• 47. Columbus, OHbikeways in accordance with the Bicentennial Bikeways Plan (described Plan.16below).9 The ordinance also “authorizes an in-lieu fee program mod-eled after the city’s parkland dedication fund. If a particular development Complete Streets Ordinancecannot provide site-adjacent bicycle or pedestrian improvements due to In 2008, the City Council approved a resolution that illustrated the city’ssite constraints, the developer can pay a fee, and the improvements will commitment to Complete Streets.17 The resolution was a result of manybe built offsite but within the same community planning area at a later different stakeholders coming together, including the city attorney, 10date.” This ordinance reduces the burden of municipalities to construct police, biking and health advocates, and legislative analysts. More thansidewalks, and it creates incentives for private developers to contribute anything, city officials cited the resolution as a psychological changeto the Complete Streets plan. amongst City Council members, residents, and developers, all working toward the same aim.18Bicentennial Bikeways PlanWhile the subdivision ordinance invoked the Complete Streets philoso- On March 2, 2009, the City Council adopted an official Complete Streetsphy, the Bikeways Plan was the first step towards creating a Complete ordinance that amended the city code. The ordinance authorized both aStreets ordinance in Columbus. The Plan situated itself in a history of Sidewalk Improvement Fund and a Bikeway Improvement Fund, while 11bicycle planning within Columbus, including efforts by Ohio State. ensuring that other relevant laws included pedestrian and cyclist infra-It suggested further planning by connecting major activity centers by structure along with road infrastructure.19bikeways, constructing cyclist infrastructure when improvements weremade to arterial roadways, and developing way-finding signage specifi- Analysis 12cally for cyclists. The Plan also highlighted the importance of buildingadequate bike parking and maintaining bikeways with street sweepers.13 Though conditions in Columbus vary slightly from those in MacombThe Plan, in line with the Complete Streets movement, formed a goal to County, Columbus is an excellent example of how political will canincrease the number of people for bicycling for transportation and recre- drastically change the built environment. Within ten years, city officials 14ation. To ensure that a Complete Streets policy was created, the Plan like Mayor Coleman and Councilmember O’Shaughnessy significantlyoffered a model Complete Streets ordinance and recommended that the changed the way residents, city workers, and developers thought about 15Columbus City Council implement a similar policy. The City Council of- physical infrastructure.ficially adopted the Columbus Bicentennial Bikeways Plan in 2008, andvoters later authorized a bond package that would help to execute the MACOMB COUNTY COMPLETE STREETS TOOLBOX A-7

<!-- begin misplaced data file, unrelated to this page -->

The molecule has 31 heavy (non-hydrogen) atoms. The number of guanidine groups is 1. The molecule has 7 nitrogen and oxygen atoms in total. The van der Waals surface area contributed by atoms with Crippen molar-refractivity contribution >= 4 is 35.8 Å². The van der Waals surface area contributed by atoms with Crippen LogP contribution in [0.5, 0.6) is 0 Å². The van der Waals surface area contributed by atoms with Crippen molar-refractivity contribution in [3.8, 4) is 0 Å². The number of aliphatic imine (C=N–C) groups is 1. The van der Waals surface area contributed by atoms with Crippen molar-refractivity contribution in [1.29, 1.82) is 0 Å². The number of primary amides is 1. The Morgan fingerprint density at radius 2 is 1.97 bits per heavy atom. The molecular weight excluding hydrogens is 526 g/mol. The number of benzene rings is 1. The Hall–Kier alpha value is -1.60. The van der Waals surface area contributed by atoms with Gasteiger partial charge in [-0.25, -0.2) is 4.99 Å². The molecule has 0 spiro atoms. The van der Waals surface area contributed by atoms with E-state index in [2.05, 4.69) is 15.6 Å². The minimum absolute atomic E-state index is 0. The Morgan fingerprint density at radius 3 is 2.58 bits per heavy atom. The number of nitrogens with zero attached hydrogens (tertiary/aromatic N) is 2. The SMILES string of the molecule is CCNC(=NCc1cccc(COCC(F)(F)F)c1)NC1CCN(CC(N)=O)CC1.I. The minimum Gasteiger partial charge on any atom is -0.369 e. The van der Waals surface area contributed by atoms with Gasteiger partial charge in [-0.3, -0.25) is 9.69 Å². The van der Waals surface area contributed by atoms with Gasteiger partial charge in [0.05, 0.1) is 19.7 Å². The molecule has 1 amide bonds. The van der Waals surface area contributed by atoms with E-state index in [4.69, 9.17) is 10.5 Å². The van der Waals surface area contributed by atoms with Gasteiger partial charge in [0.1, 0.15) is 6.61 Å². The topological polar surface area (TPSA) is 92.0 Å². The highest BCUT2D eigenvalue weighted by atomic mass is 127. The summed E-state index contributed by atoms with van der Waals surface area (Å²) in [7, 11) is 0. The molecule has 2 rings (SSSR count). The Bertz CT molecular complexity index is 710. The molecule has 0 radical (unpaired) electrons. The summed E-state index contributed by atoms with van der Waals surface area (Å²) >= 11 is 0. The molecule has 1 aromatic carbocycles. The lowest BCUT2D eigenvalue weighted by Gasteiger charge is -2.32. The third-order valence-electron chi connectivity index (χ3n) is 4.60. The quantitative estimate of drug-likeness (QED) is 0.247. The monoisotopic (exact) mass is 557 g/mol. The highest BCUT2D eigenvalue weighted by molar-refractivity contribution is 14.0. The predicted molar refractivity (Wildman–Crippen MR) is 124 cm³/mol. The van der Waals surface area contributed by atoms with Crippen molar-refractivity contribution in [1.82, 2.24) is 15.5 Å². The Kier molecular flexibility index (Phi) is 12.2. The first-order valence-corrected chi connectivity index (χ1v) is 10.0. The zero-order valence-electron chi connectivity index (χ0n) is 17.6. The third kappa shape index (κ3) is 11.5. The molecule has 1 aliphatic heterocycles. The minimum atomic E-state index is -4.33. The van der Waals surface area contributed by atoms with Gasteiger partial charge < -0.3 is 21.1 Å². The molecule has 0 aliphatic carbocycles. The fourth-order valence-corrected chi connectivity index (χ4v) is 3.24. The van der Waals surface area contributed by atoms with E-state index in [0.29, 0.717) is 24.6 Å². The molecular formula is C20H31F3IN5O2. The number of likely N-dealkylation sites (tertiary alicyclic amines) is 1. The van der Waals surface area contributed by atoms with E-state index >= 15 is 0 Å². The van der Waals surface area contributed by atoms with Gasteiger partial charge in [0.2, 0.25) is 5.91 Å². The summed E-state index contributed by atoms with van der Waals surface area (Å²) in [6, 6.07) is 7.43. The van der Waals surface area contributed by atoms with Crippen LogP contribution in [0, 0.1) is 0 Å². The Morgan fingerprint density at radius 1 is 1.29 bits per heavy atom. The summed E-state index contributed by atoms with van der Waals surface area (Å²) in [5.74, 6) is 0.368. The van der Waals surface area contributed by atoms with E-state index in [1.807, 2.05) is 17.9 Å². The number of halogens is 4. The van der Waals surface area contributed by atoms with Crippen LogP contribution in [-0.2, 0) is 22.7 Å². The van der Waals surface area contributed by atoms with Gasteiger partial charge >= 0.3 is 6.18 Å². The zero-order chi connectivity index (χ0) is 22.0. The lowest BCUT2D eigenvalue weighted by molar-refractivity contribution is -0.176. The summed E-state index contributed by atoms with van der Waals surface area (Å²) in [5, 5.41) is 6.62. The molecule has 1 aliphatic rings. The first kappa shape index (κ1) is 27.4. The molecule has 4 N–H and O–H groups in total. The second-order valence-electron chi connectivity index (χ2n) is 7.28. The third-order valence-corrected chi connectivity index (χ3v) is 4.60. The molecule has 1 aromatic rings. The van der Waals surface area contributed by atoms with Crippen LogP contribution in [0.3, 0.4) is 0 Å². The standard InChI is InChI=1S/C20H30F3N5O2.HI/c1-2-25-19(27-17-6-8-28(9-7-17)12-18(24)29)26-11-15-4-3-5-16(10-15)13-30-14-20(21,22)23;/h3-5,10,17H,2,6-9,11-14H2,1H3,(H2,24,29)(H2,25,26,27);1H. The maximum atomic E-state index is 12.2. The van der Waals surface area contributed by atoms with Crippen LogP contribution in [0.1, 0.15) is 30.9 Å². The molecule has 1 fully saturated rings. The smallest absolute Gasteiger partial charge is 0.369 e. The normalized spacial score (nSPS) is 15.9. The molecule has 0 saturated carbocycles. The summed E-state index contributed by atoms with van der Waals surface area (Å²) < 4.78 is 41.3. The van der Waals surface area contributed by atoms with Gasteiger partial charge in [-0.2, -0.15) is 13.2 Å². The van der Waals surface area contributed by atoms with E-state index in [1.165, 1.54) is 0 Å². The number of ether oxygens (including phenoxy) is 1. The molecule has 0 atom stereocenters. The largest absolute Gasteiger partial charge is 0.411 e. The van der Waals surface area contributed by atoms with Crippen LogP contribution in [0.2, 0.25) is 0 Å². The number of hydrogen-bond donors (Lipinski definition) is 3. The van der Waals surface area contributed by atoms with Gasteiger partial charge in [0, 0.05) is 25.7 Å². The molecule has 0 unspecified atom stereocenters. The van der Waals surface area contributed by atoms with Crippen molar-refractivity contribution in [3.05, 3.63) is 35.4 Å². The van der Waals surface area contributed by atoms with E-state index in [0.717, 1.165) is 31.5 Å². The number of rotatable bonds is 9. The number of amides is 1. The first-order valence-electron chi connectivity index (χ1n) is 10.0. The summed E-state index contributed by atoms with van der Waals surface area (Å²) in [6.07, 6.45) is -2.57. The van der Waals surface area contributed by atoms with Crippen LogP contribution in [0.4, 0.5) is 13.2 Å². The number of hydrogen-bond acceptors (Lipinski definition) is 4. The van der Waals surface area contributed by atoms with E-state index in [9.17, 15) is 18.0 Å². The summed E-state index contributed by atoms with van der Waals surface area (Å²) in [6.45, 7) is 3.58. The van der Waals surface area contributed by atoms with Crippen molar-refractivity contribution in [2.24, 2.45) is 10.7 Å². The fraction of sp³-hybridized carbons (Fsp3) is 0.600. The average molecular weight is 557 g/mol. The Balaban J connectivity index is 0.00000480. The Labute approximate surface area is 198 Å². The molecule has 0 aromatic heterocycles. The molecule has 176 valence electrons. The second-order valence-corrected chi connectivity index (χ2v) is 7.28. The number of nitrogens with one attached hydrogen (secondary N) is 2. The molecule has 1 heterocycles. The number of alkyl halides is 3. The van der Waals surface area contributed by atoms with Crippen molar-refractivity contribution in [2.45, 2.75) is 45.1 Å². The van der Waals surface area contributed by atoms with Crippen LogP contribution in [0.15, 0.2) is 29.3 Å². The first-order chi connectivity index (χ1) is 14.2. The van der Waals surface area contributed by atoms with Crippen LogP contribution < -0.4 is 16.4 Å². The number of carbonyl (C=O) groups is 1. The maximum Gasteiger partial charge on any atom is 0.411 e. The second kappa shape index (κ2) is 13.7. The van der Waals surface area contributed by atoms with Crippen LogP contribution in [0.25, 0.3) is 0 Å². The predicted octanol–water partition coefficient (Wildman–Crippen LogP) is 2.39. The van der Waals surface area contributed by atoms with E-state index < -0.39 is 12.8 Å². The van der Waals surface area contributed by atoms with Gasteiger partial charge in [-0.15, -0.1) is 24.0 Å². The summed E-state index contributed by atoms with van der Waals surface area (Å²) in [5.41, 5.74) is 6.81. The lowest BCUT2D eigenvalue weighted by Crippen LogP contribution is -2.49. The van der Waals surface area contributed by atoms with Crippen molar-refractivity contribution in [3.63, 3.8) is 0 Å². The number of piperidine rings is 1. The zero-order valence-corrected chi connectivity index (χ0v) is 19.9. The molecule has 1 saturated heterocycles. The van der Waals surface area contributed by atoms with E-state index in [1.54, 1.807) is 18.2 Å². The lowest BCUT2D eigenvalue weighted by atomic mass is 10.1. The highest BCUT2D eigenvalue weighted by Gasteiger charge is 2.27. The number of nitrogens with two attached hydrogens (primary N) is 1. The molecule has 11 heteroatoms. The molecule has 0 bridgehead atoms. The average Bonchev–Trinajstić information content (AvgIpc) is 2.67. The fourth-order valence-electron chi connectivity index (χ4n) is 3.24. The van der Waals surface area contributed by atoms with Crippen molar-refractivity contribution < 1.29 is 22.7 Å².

• 48. Columbus, OHBecause of Columbus’ history of suburban development, the types of shelters. Macomb County could look to Columbus on how to integratelandscapes in Columbus are very similar to Macomb County. Many of street design with shelter and street furniture design to best address thethe improvements to cyclist infrastructure, for example, came from sub- needs of transit riders.urban arterial conversions like “road diets,” which can reduce four-lanehighways to three-lane roads with bike lanes on both sides. The pictures Traffic signals are important when considering pedestrian safety onbelow illustrate two similar conversions. suburban highways, and Columbus has a history of being proactive in this area. Almost a decade before the Columbus City Council passed theTools like road diets could easily be used in Macomb County if there is Complete Streets policy, the city implemented a program to assess traf-the political will and the funding available. Another relevant tool to im- fic signals and signage for pedestrians, while setting up a prioritizationprove cyclist infrastructure is a “sharrow,” or a road sticker that indicates schedule.23that cyclists and drivers use the same space on the road. This is par-ticularly useful on roadways that do not necessarily have the space for Furthermore, the city conducts consistent speed studies and engages inadditional bikelanes but do experience bike traffic. The sticker may also a speed awareness campaign to ensure drivers acknowledge other us-be more affordable for municipalities who would like to see bike infra- ers of the street. Because speed can be an issue in suburban arterials,structure but need to explore cost- saving measures. Macomb County could look at this model of traffic management. Overall, Columbus offers an exceptional example for Macomb CountyAs for pedestrian infrastructure, Columbus is an excellent example when when considering the conversion of suburban arterials to best accommo-utilizing midblock crossings. Many of the principal arterials in Columbus date all users of the street, including drivers, pedestrians, cyclists, andare three or more lanes, very similar to the arterials seen in Macomb transit riders.County. Columbus resolves this issue by constructing pedestrian islandsor refuges for those crossing a wide right-of-way. Mid-block crossingsalso are a more affordable alternative to landscaped medians, whichachieve a similar purpose.To account for transit riders in the Complete Streets model, the Depart-ment of Transportation in Columbus ensures there are adequate transit A-8 MACOMB COUNTY COMPLETE STREETS TOOLBOX